Embodiments of the trimmer invention utilizing a bull gear will now be described in more detail.
With respect to
Thus, through a combination of varying motor speed and/or varying rotation of the bull gear, the speed of the trimmer head 500 may be controlled. (Again, in some embodiments, a feedback control system may be implemented to vary motor speed/rotation of the bull gear). As just detailed, trimmer head rpm control is useful because of the chip geometry that results from what is cut off the cans. The ability to control the speed of the trimmer head permits a user of the device to experiment with different chips to see which ones are easier to remove (more on this below). Also, it permits the machine to be adjusted to take into account variations in the type of metal (e.g., various types of aluminum may be used in cans) and/or sizes of cans.
In an embodiment of the trimmer invention, the trimmer turret 501 includes a vacuum 560 which helps remove the trimmed material (scrap) from the area of trimming. Particularly, this vacuum utilizes a vacuum manifold and shroud assembly 570 positioned in sufficient close proximity to the area of cutting to vacuum the chips. In further embodiments of the trimmer invention, the interior of the cans are slightly pressurized (for example, through the pilot) so as to decrease the likelihood of chips falling into the can. By way of example only and not by way of limitation, over-pressurization inside the can will “blow” air out of the top of the opening, thus entraining some or all of the chips that have a tendency to fall into the can, and blow those chips outward away from the interior of the can.
As noted above, in some embodiments, the cutter speed may be adjusted. By adjusting the cutter speed, a chip size may be produced that is conducive to being vacuumed up by the vacuum.
The movement of the can with respect to the trimming wheel will now be discussed. According to the teachings above, a vacuum push plate 735 mounted to a push ram 740 holds the can 1000. The can is then introduced at a controlled rate and distance into/towards the rotating trimmer head 500, thus allowing the rotating trimmer head to remove material from the opened edge of the can. In some embodiments of the invention, the trimmer head 500 is held stationary with respect to the axis of rotation, and the can is moved towards the head 500. The can is then retracted from the trimmer head by the vacuum push plate ram.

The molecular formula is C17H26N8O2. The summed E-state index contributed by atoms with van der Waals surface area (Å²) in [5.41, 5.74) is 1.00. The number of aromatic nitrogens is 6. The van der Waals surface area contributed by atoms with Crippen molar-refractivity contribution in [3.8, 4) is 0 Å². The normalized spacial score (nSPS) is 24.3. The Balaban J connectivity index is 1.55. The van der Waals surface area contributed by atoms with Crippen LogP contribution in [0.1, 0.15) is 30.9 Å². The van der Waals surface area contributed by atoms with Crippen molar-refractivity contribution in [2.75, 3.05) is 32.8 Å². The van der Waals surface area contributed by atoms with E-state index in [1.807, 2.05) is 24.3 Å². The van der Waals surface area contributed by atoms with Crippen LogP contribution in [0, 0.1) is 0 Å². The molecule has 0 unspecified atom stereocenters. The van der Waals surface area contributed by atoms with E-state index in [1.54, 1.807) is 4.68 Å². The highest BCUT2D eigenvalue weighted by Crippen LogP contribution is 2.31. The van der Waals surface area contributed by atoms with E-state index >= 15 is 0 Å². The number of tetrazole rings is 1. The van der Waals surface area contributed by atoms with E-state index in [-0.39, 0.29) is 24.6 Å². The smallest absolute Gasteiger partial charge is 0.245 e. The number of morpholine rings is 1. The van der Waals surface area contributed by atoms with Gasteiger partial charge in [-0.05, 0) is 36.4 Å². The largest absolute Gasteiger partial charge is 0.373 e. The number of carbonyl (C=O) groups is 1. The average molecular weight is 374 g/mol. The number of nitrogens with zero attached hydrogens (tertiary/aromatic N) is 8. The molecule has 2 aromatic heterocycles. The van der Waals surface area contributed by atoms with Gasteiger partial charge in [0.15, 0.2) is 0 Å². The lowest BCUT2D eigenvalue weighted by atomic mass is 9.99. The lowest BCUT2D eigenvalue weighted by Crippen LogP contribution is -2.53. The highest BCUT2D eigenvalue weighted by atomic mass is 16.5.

Given the disclosure of the present invention, one versed in the art would appreciate that there may be other embodiments and modifications within the scope and spirit of the invention. Accordingly, all modifications attainable by one versed in the art from the present disclosure within the scope and spirit of the present invention are to be included as further embodiments of the present invention. The scope of the present invention is to be defined as set forth in the following claims.
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|U.S. Classification||72/94, 72/715, 72/340, 83/946, 72/405.03, 72/379.4|
|International Classification||B21J11/00, B21D51/26, B21D28/00, B21D51/02, B26D5/00|
|Cooperative Classification||B21D51/2615, Y10T83/04, B21D51/2692, Y10T83/9403, B23D35/00, Y10T83/7847, B26D3/166, B23D31/001, Y10S83/946, Y10S72/715|
|European Classification||B26D3/16F, B21D51/26B, B21D51/26T, B23D35/00, B23D31/00B|
|Dec 18, 2006||AS||Assignment|
Owner name: BELVAC PRODUCTION MACHINERY, INC., VIRGINIA
Free format text: ASSIGNMENT OF ASSIGNORS INTEREST;ASSIGNOR:MARSHALL, HAROLD JAMES;REEL/FRAME:018691/0220
Effective date: 20061201
|Mar 26, 2014||FPAY||Fee payment|
Year of fee payment: 4